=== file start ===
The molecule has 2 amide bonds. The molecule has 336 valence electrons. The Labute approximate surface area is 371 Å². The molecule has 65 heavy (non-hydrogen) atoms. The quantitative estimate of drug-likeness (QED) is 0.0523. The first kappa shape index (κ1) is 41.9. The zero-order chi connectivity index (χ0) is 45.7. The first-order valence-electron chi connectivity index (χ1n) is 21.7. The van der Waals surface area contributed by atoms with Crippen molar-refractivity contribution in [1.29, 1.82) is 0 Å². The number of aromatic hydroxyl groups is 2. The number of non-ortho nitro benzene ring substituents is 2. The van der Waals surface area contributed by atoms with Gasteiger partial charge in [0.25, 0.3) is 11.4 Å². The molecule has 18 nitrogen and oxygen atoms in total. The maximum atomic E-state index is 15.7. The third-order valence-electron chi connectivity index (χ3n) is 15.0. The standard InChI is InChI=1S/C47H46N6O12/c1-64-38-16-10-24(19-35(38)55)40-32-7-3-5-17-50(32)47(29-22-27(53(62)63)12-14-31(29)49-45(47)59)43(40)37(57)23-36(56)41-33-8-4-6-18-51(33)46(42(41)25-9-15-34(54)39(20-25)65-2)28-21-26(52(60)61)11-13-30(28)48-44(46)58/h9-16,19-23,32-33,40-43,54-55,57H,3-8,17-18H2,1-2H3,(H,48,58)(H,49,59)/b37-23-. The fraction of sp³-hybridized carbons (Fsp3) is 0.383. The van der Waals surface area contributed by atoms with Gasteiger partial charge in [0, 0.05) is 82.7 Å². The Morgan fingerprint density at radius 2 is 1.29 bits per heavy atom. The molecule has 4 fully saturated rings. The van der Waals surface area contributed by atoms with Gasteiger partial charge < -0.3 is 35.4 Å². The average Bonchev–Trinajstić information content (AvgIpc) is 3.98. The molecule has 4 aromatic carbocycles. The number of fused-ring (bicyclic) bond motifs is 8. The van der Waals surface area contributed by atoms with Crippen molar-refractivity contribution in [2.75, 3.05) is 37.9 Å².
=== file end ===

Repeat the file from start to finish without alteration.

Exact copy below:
The molecule has 2 amide bonds. The molecule has 336 valence electrons. The Labute approximate surface area is 371 Å². The molecule has 65 heavy (non-hydrogen) atoms. The quantitative estimate of drug-likeness (QED) is 0.0523. The first kappa shape index (κ1) is 41.9. The zero-order chi connectivity index (χ0) is 45.7. The first-order valence-electron chi connectivity index (χ1n) is 21.7. The van der Waals surface area contributed by atoms with Crippen molar-refractivity contribution in [1.29, 1.82) is 0 Å². The number of aromatic hydroxyl groups is 2. The number of non-ortho nitro benzene ring substituents is 2. The van der Waals surface area contributed by atoms with Gasteiger partial charge in [0.25, 0.3) is 11.4 Å². The molecule has 18 nitrogen and oxygen atoms in total. The maximum atomic E-state index is 15.7. The third-order valence-electron chi connectivity index (χ3n) is 15.0. The standard InChI is InChI=1S/C47H46N6O12/c1-64-38-16-10-24(19-35(38)55)40-32-7-3-5-17-50(32)47(29-22-27(53(62)63)12-14-31(29)49-45(47)59)43(40)37(57)23-36(56)41-33-8-4-6-18-51(33)46(42(41)25-9-15-34(54)39(20-25)65-2)28-21-26(52(60)61)11-13-30(28)48-44(46)58/h9-16,19-23,32-33,40-43,54-55,57H,3-8,17-18H2,1-2H3,(H,48,58)(H,49,59)/b37-23-. The fraction of sp³-hybridized carbons (Fsp3) is 0.383. The van der Waals surface area contributed by atoms with Gasteiger partial charge in [0, 0.05) is 82.7 Å². The Morgan fingerprint density at radius 2 is 1.29 bits per heavy atom. The molecule has 4 fully saturated rings. The van der Waals surface area contributed by atoms with Gasteiger partial charge < -0.3 is 35.4 Å². The average Bonchev–Trinajstić information content (AvgIpc) is 3.98. The molecule has 4 aromatic carbocycles. The number of fused-ring (bicyclic) bond motifs is 8. The van der Waals surface area contributed by atoms with Crippen molar-refractivity contribution in [2.75, 3.05) is 37.9 Å².